What Became Of Christian
Cumbria has it’s fair proportion of famous folks, I never realised fairly what number of though. Mates of mine had got here and stayed in a number of self catering lake district cottages and we got talking about who we thought was the most famous. I am going to must let you determine.
1. Joss Naylor MBE (1936- )
Known as the ‘King of the Fells’, Joss Naylor has been a champion fell runner for almost fifty years. And yet Naylor, a sheep farmer from Nether Wasdale, was deemed unfit for National Service as a teenager and overcame a series of injuries that would have caused most of us to dwell life cautiously. At the age of 30, Naylor completed 72 Lake District peaks, over a distance of a hundred miles, with a total ascent of 37,000ft in under 24 hours. In 1986, he complete all 214 Wainwrights in a week. At the age of 60, he ran 60 Lakeland fells in 36 hours. At the age of 70, he completed 70 Lakeland fells; 50 miles and 25,000ft in ascent in below 21 hours.
Fans run in his footsteps on the Joss Naylor Problem – 30 Lake District summits from Pooley Bridge at Ullswater to Joss’s house in Wasdale.
2. Beatrix Potter (1866 – 1943)
Beatrix Potter was in many ways the ultimate Cumbrian, and yet she was born in London. Unmarried until her 40s, Beatrix struggled initially to make an impartial dwelling. She lastly self-published 250 copies of ‘The Tale of Peter Rabbit’ in 1901; these had been noticed by the publisher, Frederick Warne, and by the end of the following year, they had printed no less than 28,000 copies. Beatrix went on to jot down another 22 books, and used the proceeds to buy Hill High Farm, near Hawkshead.
Her legacy to the Lake District is her curiosity in conservation and traditional farming; she was a breeder of native Lakes Herdwick sheep, and bought many acres of farmland. On her demise in 1943, she bequeathed 4,000 acres of land to the National Trust, including Penny Hill Farm Cottage in Eskdale. The 2006 movie, Miss Potter, covers Beatrix’s early life; Low Millgillhead Cottage in Lamplugh near Loweswater was one of the uncredited units!
Three. St. Patrick (5th c)
Best known as the patron saint of Ireland, most sources agree that St. Patrick was born in Cumbria some time in the fifth century. Opinions are divided as to whether he was brought up at the Roman fort of Birdoswald, in the northeast of the county, or the west Cumbrian coastal village of Ravenglass, site of another Roman fort. Patrick, who had been kidnapped into slavery in Ireland at the age of sixteen, escaped his bondage, landed at Duddon Sands and walked to Patterdale – ‘St. Patrick’s Dale’ near Ullswater. He travelled via Aspatria – ‘ ash of Patrick’ – where the locals took so long to be converted that his ash walking employees grew into a tree! There’s also a St. Patrick’s Effectively near Glenridding, where the saint baptised the folks of the Ullswater area.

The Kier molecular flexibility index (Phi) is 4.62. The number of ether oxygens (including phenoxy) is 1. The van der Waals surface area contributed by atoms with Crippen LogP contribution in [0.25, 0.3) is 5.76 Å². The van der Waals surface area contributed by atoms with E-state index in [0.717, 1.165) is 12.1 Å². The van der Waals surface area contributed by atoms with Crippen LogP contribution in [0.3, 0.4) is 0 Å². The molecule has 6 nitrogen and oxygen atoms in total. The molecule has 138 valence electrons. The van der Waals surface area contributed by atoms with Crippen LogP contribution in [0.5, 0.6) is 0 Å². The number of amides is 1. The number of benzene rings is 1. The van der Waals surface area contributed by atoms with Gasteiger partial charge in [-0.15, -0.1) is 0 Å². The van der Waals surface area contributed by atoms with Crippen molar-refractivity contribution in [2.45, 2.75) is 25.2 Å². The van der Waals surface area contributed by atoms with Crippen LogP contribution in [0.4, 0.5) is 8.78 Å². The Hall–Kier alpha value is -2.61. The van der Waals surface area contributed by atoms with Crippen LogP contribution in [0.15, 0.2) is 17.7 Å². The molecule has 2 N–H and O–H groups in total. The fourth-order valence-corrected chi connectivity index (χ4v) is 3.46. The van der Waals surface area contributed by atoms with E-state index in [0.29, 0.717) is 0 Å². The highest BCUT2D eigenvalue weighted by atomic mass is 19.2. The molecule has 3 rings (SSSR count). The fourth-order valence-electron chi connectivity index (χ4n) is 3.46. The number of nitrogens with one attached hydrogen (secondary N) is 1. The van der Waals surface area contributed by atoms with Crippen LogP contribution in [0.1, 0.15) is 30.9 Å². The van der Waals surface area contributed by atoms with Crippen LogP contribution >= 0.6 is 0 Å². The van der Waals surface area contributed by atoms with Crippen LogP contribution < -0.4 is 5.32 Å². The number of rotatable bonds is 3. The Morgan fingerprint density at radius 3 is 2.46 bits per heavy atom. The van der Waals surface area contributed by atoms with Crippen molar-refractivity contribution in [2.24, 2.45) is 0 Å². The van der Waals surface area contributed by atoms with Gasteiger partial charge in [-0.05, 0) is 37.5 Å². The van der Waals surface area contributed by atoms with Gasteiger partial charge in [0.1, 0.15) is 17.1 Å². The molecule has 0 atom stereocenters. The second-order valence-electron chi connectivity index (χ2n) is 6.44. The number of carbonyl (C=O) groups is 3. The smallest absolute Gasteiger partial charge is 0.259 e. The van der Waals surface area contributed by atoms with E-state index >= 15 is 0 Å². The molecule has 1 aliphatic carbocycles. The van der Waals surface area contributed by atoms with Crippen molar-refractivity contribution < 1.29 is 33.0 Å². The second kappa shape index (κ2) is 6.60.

4. Helen Skelton (1983- )
That’s right,’ Blue Peter’s’ action woman is all-Cumbrian! Born within the Eden Valley village of Kirkby Thore, between Appleby and Penrith, Helen began her broadcasting profession in local radio and Border Television before changing into a reporter for the BBC’s kids’s news programme, ‘Newsround’. She grew to become a ‘Blue Peter’ presenter in 2008. Since then, Helen has completed the Namibian Extremely marathon – solely the second woman to have performed so – and has kayaked the length of the Amazon, gaining her two mentions in the Guinness Book of Records. Closer to home, Helen competed in the annual Muncaster Castle Festival of Fools in 2009. Muncaster’s famous seventeenth-century jester, the unique ‘Tom Idiot’ was actually Thomas Skelton. Maybe they’re related
5. Fletcher Christian (1764 – 1793)
It is most likely safe to say you’re famous if Errol stone island grey long sleeve polo Flynn, Clark Gable, Marlon Brando and Mel Gibson have all played you in blockbuster films. Fletcher Christian was born in Brigham, near Cockermouth, where he went to school with the poet, William Wordsworth. Christian had travelled to India and twice with Captain Bligh to Jamaica before they set off on the ill-fated trip to Tahiti in April, 1789. Later that year, 1300 miles west of Tahiti, Christian led the mutiny on the Bounty.
Having married a Tahitian princess, Christian, eight mutineers, six Tahitian men and eleven Tahitian ladies landed on Pitcairn Island. By 1808, only one mutineer was left alive. What became of Christian One said he was shot; one other variously stated he died of natural causes, committed suicide, or was murdered. Rumours persist, however, that he escaped, returned to the Lake District and inspired Coleridge’s ‘Rime of the Ancient Mariner’. Who knows